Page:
Christian Screenwriter of SMALLFOOT Shares Her Inspiration Behind The Movie
By Ben Kayser, Managing Editor and Tess Farrand, Staff Writer
The children’s animated movie SMALLFOOT opened in theaters this past September, bringing in $23 million in its opening weekend. With a slew of R-rated movies out, SMALLFOOT is a nice reprieve from some of the more mature options available. In Movieguide®’s review of SMALLFOOT, we highlighted some themes that could be interpreted as a criticism of religion, but more specifically Christianity. Movieguide® reached out to the screenwriter of SMALLFOOT, Clare Sera, a practicing Christian who also wrote the Adam Sandler movie BLENDED and had an acting role in the THE PRINCESS DIARIES. The screenwriter shared with Movieguide® some fascinating insights behind the writing of SMALLFOOT, and how her faith keeps her moving forward in Hollywood.
Sera graciously said that she did not want to dispel anyone’s interpretation of the movie, stating, part of the artistic process is having folks bring their hopes and fears along to view your offering. A lot of movies that did not “intentionally” tell the Gospel are beloved in the Christian community as inspirational. “I love that.” Sera continues, “What I wish I could dispel is the tendency of folks to make up the intention behind the writing, and the intentions of the filmmakers without knowing them or, you know, asking. In my view it’s valid to say, ‘what this movie said to me was…,’ but it is not valid to say, ‘the filmmaker’s obvious intention was…’ unless you have spoken to or read their telling of it.”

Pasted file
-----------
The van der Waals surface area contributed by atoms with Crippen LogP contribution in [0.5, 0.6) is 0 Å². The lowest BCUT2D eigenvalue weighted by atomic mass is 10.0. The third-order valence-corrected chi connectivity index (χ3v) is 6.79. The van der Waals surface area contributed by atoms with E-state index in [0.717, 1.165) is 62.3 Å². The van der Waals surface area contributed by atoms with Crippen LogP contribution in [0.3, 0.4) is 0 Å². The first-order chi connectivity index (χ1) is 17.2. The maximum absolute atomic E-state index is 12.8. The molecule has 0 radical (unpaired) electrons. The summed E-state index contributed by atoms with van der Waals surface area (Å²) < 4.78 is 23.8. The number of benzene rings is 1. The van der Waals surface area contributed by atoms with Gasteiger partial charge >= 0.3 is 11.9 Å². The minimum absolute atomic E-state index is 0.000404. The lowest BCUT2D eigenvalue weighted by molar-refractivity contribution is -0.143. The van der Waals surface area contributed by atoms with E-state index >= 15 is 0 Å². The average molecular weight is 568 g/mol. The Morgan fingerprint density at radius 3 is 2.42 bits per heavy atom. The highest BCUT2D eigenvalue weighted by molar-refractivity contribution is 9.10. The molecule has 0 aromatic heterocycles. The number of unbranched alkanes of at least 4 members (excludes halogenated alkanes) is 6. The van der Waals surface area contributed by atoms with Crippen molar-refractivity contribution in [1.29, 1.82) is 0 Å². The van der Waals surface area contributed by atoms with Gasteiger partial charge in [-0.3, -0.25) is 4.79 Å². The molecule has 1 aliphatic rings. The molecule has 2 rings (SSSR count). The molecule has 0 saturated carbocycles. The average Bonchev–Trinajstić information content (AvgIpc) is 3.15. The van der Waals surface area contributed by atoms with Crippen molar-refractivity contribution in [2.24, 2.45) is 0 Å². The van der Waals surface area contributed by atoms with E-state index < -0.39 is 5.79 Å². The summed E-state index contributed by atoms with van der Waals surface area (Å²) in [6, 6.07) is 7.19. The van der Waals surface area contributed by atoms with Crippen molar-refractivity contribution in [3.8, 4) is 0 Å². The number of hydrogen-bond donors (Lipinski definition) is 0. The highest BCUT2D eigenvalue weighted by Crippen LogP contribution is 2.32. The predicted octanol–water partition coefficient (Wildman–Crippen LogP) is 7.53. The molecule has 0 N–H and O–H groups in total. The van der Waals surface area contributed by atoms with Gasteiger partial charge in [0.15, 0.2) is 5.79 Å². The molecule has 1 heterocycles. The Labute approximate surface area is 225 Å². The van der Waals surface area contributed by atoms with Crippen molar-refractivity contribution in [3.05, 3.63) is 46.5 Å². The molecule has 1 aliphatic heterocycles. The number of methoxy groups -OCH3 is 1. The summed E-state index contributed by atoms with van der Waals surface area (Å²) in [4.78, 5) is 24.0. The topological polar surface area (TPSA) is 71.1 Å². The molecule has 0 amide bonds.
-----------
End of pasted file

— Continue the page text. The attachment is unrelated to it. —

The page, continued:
Movieguide®: What part of SMALLFOOT connected with you personally as a writer?
Sera: “I connected with Migo’s desire to be an upstanding villager and his absolute faith that when he just showed the authorities the facts, they’d throw a party for the truth. I think we’ve all been there. … What was also important to me is that this authority figure was doing what he believed was best…. His sin was to believe safety/status quo was more important than truth — and he was wrong and somebody had to come against him. I’m so tired of us making monsters of each other. Which is the major theme in the movie. I understand it’s an easier narrative to dismiss someone if you think they’re evil, and it’s fun because it makes you all the more righteous! But I’m not God. I don’t know who’s righteous or evil in His sight. I just see every single person falling short of His Glory and that includes me.
Movieguide®: The Yeti society is one built on fear and suppression of the truth, where did you draw inspiration for writing a world like that?